But despite all the speculation surrounding the RMA, few foresaw the arrival of a second phase in which the breadth, execution, and very definition of warfare would be transformed. The new technology empowered not only military forces, but also intelligence agencies and even non-state actors. Utilizing communications and cybernetics innovations, the new combatants can, under the right circumstances, have an impact rivaling that of entire nation-states, causing serious turmoil and damage with a minimal outlay of effort. In 2010, we have been introduced to this mutated form of warfare by two distinct events: Stuxnet and WikiLeaks.
Stuxnet is the trojan "malware" (somehow the term doesn't seem quite fitting in this case) infiltrated into Iranian nuclear weapons program infotech systems. Its creators are unknown (for the record, I would surmise that these were the U.S. and Israel, the U.S. possessing the knowhow and the Israelis the espionage network). Its effects have been substantial but as yet unquantified, and they may remain so. One curiosity concerning the incident lies in the fact that damage estimates have continued to grow in the months since the worm was first discovered. Even Iranian strongman Ahmadinejad has, very much against his will, been forced to acknowledge the damage the program wrought. The Iranian nuclear effort has not yet returned to normal operations. Some question exists as to whether it can.
Since Stuxnet was discovered in July of this year, considerable effort has gone into analyzing it by computer security outfits such as Symantec and Kaspersky Labs, as well as agencies generally known by their initials. Expert conclusions can be best termed "disturbing." The Stuxnet worm is serious sci-fi malware, not something made up by a comp sci major in his dorm room. Embodying several innovations not previously encountered, it comprises a multi-targeted, multitasking IT warhead of unparalleled capabilities.
While much of the story remains conjectural, what we know is this: the worm was seeded in home PCs in the area surrounding Iranian nuclear facilities, presumably in computers belonging to Iranian techs and scientists. The program infected one or more flash drives, which carried it into the nuclear sites. There it targeted the centrifuge cascades used to enrich uranium. Stuxnet was programmed to manipulate these centrifuges, which number in the thousands, in a particular way -- by causing them to suddenly speed up well faster than their design limits without destroying them. This accomplished two things: it damaged the machines, and also cut the purity of the uranium, rendering it useless. This is an interesting point -- previous speculation on destroying the cascades has revolved around driving the centrifuges out of control. Since these machines revolve at a speed of several thousand RPM, increasing the speed uncontrollably would cause them to simply disintegrate.
But Stuxnet was specifically designed to avoid this. Why? To continue the process as long as possible without calling attention to itself. There's only one rational reason for such a tactic: while disabling the cascades, Stuxnet was also doing something else.
What follows is speculation -- what I would want a cyberwarfare worm to do if I were to order one. We can assume that Stuxnet was sending copies of itself out of the facilities, possibly by way of the same people who brought it in, and then contacting its creators through external computers. As the months passed, it forwarded more and more detail about the Iranian program. By now, the white hats know as much about Iranian nuclear initiatives as the Iranians themselves, if not more. And this involves not only facilities and technology, but also personnel -- it's well within the realm of possibility that the two nuclear scientists attacked on November 29 (one was killed, the other badly wounded) were identified as crucial to the Iranian effort by Stuxnet.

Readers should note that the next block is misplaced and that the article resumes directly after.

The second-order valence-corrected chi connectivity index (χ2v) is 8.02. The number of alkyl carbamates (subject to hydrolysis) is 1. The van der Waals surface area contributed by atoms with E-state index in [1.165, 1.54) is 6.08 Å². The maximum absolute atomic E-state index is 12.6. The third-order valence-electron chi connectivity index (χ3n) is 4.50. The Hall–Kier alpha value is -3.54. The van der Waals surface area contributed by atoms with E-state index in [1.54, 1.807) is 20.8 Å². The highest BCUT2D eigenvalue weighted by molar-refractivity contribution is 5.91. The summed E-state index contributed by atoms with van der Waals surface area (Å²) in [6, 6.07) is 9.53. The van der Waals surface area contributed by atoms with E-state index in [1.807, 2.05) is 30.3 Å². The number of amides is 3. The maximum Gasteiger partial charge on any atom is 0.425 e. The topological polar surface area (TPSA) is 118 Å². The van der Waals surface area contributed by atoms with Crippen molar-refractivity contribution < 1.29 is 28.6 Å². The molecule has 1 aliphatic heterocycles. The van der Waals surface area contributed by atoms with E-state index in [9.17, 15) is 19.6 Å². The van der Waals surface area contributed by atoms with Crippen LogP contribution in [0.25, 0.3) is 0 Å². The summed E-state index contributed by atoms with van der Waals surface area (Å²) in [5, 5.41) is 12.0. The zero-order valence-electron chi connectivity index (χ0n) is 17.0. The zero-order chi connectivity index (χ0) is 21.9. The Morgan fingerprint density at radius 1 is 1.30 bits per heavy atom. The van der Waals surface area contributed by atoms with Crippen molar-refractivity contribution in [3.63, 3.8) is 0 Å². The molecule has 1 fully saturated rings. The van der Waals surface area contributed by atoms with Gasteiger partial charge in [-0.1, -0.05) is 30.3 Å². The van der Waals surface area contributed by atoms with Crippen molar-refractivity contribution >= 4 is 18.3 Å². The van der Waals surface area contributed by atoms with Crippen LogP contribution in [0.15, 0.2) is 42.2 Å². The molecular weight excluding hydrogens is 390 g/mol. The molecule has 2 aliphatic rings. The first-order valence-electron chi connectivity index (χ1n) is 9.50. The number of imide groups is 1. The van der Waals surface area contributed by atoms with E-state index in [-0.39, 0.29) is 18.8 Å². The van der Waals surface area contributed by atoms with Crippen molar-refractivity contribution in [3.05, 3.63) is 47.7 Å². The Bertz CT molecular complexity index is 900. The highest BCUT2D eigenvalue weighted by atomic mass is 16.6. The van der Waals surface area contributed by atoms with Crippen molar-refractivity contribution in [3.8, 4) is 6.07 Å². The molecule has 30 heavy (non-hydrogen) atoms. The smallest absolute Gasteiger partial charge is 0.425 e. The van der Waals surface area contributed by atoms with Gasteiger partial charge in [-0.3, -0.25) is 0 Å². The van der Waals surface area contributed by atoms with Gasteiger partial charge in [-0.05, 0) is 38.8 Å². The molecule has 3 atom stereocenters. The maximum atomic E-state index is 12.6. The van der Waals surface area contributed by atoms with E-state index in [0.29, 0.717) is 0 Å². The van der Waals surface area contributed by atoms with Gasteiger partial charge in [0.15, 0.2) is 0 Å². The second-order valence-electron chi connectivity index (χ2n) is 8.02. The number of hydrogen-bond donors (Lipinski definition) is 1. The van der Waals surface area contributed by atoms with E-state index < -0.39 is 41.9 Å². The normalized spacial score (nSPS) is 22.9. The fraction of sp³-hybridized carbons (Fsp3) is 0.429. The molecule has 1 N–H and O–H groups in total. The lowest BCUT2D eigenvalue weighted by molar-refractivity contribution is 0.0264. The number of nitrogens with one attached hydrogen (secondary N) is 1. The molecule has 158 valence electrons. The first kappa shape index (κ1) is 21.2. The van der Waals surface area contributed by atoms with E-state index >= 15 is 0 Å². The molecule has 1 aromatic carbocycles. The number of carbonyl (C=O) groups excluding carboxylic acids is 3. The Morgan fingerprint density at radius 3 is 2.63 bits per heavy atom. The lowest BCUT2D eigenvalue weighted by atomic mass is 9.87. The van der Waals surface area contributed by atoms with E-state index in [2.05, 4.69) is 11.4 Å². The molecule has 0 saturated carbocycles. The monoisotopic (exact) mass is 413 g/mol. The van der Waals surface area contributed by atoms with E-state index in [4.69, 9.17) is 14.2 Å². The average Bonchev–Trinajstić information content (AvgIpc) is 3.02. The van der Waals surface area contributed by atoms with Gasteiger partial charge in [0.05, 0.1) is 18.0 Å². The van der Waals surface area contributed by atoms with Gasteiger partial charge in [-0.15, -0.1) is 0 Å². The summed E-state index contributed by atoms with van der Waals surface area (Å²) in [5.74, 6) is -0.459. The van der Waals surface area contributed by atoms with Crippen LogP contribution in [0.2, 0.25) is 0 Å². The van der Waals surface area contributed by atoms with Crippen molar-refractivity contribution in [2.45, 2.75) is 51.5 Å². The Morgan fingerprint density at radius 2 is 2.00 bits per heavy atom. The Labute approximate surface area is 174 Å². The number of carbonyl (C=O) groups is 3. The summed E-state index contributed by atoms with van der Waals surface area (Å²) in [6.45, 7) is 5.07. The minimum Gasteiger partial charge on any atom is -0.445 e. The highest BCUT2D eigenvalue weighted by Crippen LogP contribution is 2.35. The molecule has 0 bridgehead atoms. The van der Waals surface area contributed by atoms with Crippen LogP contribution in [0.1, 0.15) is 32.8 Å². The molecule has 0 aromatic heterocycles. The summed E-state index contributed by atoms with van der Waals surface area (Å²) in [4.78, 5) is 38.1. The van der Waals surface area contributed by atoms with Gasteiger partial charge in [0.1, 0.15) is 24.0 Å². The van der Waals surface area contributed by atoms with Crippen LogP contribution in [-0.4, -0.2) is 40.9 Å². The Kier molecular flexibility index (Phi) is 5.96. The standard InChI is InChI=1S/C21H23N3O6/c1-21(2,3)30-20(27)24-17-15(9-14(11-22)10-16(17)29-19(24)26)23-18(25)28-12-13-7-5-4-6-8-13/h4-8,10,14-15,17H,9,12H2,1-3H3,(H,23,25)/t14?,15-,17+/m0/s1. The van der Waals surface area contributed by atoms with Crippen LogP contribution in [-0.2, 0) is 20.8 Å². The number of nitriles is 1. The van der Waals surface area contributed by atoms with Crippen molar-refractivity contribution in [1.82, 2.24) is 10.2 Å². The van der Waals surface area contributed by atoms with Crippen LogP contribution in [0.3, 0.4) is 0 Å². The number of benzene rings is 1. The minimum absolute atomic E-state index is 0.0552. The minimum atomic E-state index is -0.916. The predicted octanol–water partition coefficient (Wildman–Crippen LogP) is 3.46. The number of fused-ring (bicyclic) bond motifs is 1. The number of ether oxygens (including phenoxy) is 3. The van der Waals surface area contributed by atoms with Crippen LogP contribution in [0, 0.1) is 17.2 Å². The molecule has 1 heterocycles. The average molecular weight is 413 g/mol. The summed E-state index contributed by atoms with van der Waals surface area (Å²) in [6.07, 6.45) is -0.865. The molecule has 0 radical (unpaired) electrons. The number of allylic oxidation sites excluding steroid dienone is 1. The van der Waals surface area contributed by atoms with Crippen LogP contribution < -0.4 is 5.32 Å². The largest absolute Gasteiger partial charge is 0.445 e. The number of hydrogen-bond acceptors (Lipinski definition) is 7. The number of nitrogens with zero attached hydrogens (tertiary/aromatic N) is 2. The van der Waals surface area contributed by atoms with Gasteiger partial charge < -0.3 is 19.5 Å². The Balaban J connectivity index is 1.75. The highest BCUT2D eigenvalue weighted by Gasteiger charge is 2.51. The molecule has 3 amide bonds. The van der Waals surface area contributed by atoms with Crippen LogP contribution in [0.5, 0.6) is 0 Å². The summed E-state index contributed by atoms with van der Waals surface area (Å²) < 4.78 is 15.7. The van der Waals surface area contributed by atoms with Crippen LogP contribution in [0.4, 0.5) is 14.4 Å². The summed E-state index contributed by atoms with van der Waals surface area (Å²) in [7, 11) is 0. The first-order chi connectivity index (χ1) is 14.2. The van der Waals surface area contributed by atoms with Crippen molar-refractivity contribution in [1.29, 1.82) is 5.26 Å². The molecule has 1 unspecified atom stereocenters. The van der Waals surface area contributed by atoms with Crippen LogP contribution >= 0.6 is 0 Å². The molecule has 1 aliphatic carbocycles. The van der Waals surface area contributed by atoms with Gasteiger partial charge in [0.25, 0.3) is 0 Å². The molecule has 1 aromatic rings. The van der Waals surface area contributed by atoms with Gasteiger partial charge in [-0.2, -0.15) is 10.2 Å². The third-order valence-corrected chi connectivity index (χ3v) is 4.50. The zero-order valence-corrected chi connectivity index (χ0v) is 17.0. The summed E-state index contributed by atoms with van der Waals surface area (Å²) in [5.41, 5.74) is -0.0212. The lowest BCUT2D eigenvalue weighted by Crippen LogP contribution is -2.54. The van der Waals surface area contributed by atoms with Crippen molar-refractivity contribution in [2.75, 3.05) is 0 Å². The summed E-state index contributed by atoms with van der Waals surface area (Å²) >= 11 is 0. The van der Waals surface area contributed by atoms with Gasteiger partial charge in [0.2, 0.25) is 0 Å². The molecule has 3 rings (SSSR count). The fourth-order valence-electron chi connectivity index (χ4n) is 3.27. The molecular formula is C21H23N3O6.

As knowledge of the Iranian program grew, it's likely that Stuxnet was adapted to target different facilities. Distinct "mods" could be programmed to perform varying tasks. The Iranians have put off the ignition of the Bushehr reactor several times with no explanation, suggesting serious problems. Lingering effects of Stuxnet are not out of the question. Beyond that, the possibilities are endless. Consider an app that could change or lose internal e-mails while they were being sent, or place suspicious or misleading files in an engineer's computer, and so on. Between Stuxnet and covert action, the mullahs' nuclear program is being dismantled piece by piece. Lastly, it's possible that we haven't heard the end of the Stuxnet story. Copies could be still hiding in odd nooks and crannies of the Iranian system, with the computers reprogrammed to overlook the fact that they exist. The very possibility must weigh heavily on the mullahs and their servants.
Serves 'em right for using Windows.
A cyber warhead of this sophistication represents an evolution even more profound than the introduction of ironclads in the Civil War or aircraft in WWI. What this means in immediate terms is a constant, continual cyberwar on the Cold War espionage model. Adversaries will endlessly probe potential enemies (not to mention friends) to discover weaknesses and pry out secrets. (The behavior of China over the past few years suggests that this state of affairs is already the case.)